# Celebrating Euler’s birthday

by | Monday, April 15, 2013

Google has a new doodle out today (the 15th of April) to celebrate the 306th birth anniversary of Leonhard Euler, the Swiss mathematician and physicist. This prompted some reflection on his work (and some mathematical poetry)…

At the bottom right of the doodle above you can see an equation, famously called Euler’s identity. It is usually represented as follows:

It is famous because it combines into one simple equation the following elements:

• The number 0, the additive identity
• The number 1, the multiplicative identity
• The number pi, the ration of a circle’s circumference to its diameter
• The number e, the base of the natural logarithms
• The number i, the imaginary number that equals the square root of -1

Moreover, these constants are joined together by three basic arithmetic operations (addition, multiplication and exponentiation), each of which appears just once!

Can you pack more into one equation! It is no wonder that this equation has often been called the “gold standard for mathematical beauty!”

Anyway, Euler’s identity has appeared on this blog a couple of years ago – most specifically in a mathematical poem (titled The Imaginary i). Euler himself has appeared in these poems a couple of times as well. If you haven’t read these poems before, here they are again, in celebration of Euler’s birthday. Enjoy…

Topics related to this post: Art | Creativity | Fun | Mathematics | Personal | Puzzles | Worth Reading

A few randomly selected blog posts…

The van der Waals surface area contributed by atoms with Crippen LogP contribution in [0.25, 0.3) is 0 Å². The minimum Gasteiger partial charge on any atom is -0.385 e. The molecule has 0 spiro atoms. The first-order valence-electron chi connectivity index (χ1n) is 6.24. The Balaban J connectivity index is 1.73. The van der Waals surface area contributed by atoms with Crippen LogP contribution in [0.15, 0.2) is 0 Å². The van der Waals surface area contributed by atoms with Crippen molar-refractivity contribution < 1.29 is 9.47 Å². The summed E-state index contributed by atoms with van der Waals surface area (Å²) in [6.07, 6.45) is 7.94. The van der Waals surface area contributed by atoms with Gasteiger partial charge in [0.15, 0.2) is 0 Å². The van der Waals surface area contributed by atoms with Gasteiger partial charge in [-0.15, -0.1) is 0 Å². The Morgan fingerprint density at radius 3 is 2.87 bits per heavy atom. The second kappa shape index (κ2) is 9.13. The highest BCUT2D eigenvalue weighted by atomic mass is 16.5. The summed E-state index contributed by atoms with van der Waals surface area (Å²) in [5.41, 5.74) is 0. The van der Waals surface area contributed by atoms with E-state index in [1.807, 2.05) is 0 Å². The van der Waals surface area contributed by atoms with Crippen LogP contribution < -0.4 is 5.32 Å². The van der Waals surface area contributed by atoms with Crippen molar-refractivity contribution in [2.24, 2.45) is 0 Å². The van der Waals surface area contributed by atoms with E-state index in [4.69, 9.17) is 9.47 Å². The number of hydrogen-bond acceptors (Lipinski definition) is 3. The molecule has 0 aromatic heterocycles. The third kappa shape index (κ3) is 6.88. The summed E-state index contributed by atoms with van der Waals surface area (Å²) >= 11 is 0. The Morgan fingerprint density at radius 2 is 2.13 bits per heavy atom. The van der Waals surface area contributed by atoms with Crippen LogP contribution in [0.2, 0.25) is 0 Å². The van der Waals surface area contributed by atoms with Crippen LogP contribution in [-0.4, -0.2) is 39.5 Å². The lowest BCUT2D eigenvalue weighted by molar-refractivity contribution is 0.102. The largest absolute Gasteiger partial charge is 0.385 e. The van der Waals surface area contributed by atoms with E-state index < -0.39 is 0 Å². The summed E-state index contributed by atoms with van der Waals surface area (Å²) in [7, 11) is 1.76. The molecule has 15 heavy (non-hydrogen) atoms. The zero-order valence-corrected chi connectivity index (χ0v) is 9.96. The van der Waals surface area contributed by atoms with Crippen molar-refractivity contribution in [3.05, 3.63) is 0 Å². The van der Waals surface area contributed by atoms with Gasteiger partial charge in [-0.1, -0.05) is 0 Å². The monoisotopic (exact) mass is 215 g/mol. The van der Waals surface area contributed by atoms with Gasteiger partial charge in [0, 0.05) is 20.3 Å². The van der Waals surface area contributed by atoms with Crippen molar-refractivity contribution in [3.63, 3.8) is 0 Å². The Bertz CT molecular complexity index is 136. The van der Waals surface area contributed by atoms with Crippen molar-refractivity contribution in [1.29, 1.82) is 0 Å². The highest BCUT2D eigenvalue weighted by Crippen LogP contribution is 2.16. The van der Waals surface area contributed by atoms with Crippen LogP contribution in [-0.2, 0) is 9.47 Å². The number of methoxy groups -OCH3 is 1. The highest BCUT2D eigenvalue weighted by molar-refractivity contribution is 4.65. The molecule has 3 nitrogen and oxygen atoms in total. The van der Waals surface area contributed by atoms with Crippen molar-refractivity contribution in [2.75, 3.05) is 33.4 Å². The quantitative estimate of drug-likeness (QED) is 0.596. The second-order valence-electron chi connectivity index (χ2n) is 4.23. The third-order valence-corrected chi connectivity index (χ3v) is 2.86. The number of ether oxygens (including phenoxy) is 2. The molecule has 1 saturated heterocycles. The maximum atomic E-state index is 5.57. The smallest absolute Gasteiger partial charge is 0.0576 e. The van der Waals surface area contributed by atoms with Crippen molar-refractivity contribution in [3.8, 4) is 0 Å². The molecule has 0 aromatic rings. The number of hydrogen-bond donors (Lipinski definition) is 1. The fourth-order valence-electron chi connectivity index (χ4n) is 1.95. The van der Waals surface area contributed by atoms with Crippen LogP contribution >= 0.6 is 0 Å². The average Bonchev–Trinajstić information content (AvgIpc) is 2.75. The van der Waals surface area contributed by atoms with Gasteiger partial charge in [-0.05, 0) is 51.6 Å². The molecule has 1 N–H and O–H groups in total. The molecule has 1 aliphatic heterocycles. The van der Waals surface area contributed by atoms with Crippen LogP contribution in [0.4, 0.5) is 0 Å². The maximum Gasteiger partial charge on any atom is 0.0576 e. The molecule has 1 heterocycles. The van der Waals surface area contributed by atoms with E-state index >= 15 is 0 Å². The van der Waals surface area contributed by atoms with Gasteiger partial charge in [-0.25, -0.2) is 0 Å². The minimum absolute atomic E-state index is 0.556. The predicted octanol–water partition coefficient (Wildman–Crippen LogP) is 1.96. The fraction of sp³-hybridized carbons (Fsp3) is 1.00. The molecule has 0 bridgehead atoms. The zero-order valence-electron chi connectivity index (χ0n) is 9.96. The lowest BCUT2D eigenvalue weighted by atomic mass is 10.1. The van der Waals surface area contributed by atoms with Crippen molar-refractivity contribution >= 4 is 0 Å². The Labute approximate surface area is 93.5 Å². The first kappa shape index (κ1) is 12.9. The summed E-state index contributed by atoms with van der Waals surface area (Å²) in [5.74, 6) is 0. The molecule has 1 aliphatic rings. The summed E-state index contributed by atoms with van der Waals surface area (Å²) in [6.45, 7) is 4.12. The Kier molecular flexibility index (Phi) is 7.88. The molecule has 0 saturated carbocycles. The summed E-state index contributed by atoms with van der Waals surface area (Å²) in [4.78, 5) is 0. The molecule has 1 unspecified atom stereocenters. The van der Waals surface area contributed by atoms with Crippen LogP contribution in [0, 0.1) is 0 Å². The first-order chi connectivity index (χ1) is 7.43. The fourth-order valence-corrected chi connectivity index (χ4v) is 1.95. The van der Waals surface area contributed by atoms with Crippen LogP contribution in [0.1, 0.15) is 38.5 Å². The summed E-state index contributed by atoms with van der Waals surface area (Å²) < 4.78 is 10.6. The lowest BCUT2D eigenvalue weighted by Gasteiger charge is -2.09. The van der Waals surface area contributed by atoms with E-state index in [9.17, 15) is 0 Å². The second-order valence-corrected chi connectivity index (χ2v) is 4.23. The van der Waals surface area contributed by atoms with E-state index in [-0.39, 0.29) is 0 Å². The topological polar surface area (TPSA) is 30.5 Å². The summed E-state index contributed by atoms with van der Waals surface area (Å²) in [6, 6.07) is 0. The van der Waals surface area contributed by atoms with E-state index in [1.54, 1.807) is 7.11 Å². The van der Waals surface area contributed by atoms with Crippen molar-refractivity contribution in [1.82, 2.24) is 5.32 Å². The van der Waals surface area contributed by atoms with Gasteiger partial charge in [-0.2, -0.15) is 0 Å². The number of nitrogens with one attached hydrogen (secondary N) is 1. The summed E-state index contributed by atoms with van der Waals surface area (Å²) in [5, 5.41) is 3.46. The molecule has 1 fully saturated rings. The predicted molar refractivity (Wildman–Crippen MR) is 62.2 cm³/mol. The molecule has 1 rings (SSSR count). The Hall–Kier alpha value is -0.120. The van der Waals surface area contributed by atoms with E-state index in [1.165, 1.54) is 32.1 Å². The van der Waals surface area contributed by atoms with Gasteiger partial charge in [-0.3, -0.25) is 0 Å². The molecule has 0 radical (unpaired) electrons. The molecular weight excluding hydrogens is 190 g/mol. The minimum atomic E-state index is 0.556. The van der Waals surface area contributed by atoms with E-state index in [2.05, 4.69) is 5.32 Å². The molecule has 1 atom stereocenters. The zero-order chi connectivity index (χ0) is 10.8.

## The futures of higher ed with Phoebe Wagner

The Center for Science and the Imagination at ASU runs a series of short stories and virtual gatherings that explore issues related to transformative change. Essentially they solicit and publish a (super-short) short story that explores “themes of community,...

## Guide on the side, the GPS story

People have often argued that digital technologies change the role of teachers from (as it is commonly described) a "sage on the stage" to a "guide on the side." Personally, I have my doubts about this, complicated somewhat by my recent experiences with GPS...

## Psychoanalyzing Bush

I picked up Jacob Weisberg's The Bush Tragedy from the library and finished reading it over the past day and a half. I have never been a fan of Bush, mainly because I was troubled, from the very beginning, by his lack of curiosity, and his unwillingness to learn....

## Uncertainty, Creativity & Mindfulness: New chapter

Danah Henriksen, Carmen Richardson, Natalie Gruber and just published a chapter (titled: Uncertainity, Creativity & Mindfulness: Opening Possibilities and Reducing Restrictions Through Mindfulness) in the edited volume: Uncertainty: A Catalyst for Creativity....

## TE150 wins MSU-AT&T Award

Matt Koehler and I just arrived in New York, 3 hours late, checked into our hotel, paid 14.95 for internet - and guess what it was all worth it. One of the first emails I had received informed us that we had won the 2008 MSU-AT&T Instructional Technology Awards...

I love finding interesting faces. I am not speaking of the ones on people (though I like interesting ones there as well) but rather the unexpected faces we find in things around us. I have been doing this for a while now and have a flickr set devoted to this. Here are...

## Profesor 2.0, blurring the boundaries

I am in Chicago to give the Keynote address at the 2009 DePaul University Faculty Teaching and Learning Conference. The conference theme this year is Engaging Minds: Pedagogy and Personalism. I was invited by Sharon Guan (she was part of the AACTE Innovation &...

## Can we please slow it all down? School leaders take on ChatGPT (new article)

We have, over the past months, explored a range of issues related to generative AI, education, and creativity in our column series, for TechTrends, with the goal of fostering dialogue among stakeholders—students, parents, educators, and policymakers—to ensure these...

## Creativity and the urban STEM teacher

I have written previously about the MSUrbanSTEM project and what it has meant to me. Over the past couple of years we have also published about this line of work (most prominently in a special issue of The Journal of Computers in Mathematics and Science Teaching)....